Growing up in a county that once knew prosperity, and now living in a county that also once knew prosperity, the words from a couple of hymns take on personal meaning. We live “in these last days of great distress”; “these gray and latter days”. The memories of what some call “The Great Recession” still linger. Perhaps we are still in the throes of it here. Many hearts remain full of anxiety.
Saint Paul tells the church in Rome: We know that for those who love God all things work together for good…. Who shall separate us from the love of Christ? Shall tribulation, or distress, or persecution, or famine, or nakedness, or danger, or sword? The answer is nothing will be able to separate us from the love of God in Christ Jesus our Lord. Even hard times serve for our own good.
Hard times serve for humble recognition of your sin. Four thousand men were in physical need in Mark chapter eight. They followed Jesus into the wilderness. They wanted to hear the Word of life. They forgot about earthly food to feast on the Bread of Life. They sought first the kingdom of God and His righteousness. Everything else follows from it. What happens in the wilderness with Jesus, His disciples, and four thousand men shows what happens when everything follows after seeking the kingdom of God and His righteousness.
Every weekend the Holy Spirit gathers the faithful together to be fed with the Bread of Life. The church bell rings. Hymns are sung. The Word is heard and proclaimed. The Lord’s Supper is given. You are blessed and go home forgiven. Who wouldn’t want to miss it?
Many people miss it to their own peril. Yes, life happens. Yes, you’re sick. Yes, you’re physically unable to be here. Yet so many miss what happens here because the pursuit of personal satisfaction has gotten in the way of true satisfaction in Christ. We pray “Give us this day our daily bread”, then spend our whole lives going after daily bread with a vengeance. Before you know it, well, there’s no time for Jesus. Maybe there’s a scattered moment or two in the day when you think about God, maybe say a quick prayer, then get back to racing and chasing after that pot of gold at the end of the rainbow.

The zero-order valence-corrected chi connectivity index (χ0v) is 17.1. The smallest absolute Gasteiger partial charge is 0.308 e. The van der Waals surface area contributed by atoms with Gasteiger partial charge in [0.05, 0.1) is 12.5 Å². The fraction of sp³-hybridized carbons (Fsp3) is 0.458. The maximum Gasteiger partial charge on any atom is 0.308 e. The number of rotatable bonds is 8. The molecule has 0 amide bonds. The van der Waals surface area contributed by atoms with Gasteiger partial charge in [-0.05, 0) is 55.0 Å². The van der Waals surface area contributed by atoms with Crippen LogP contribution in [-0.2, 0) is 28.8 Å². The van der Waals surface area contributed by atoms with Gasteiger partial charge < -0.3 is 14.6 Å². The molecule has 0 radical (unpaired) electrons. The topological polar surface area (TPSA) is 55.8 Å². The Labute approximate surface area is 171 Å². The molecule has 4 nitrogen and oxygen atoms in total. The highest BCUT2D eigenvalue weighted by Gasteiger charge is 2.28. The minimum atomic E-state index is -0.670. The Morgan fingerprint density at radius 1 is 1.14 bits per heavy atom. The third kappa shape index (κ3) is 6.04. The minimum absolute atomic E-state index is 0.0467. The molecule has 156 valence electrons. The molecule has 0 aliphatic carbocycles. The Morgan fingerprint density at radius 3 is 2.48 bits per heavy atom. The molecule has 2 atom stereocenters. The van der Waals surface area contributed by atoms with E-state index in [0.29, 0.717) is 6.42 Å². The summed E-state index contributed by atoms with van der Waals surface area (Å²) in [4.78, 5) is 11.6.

Even Christians are guilty of misplaced priorities. We are well-fed with things of this world. Granted there are wonderful moments of clarity, like this past Wednesday’s ingathering of food for our community food pantry. Those seem like fleeting moments, though. There’s always one more thing you need and then everything will be just so…until you discover you need just one more thing to round it all off. You set aside the heavenly things for yet another chase after earthly things. You still think everything is up to you to run the race to the bitter end. You forget that everything rests on the Lord blessing you with stewardship of all you have.
Hard times also serve for joyful confidence in the Lord’s help. Jesus says to His disciples: If I send them home hungry, they will faint on the way. It’s as if Jesus turns to the Twelve and asks them to come up with a solution. They have seen Jesus change water into wine. They have seen Him feed five thousand men with five loaves of barley bread and two fish. Their response has to be: “Lord, You will make it happen. You alone can do everything.”
Nope. Their response sounds like our probable response. Where can anyone get enough bread to feed these people here in this deserted place? They can’t help it. Neither can we help it. When life is cruising along, we don’t lack in courage and confidence. We’re not bashful with advice and help. When a need comes, we are helpless and embarrassed. We cling to what we see and what we have. We start playing the numbers game like the disciples. Let’s see. Seven loaves of bread. A few small fish. That might feed four, but certainly not four thousand.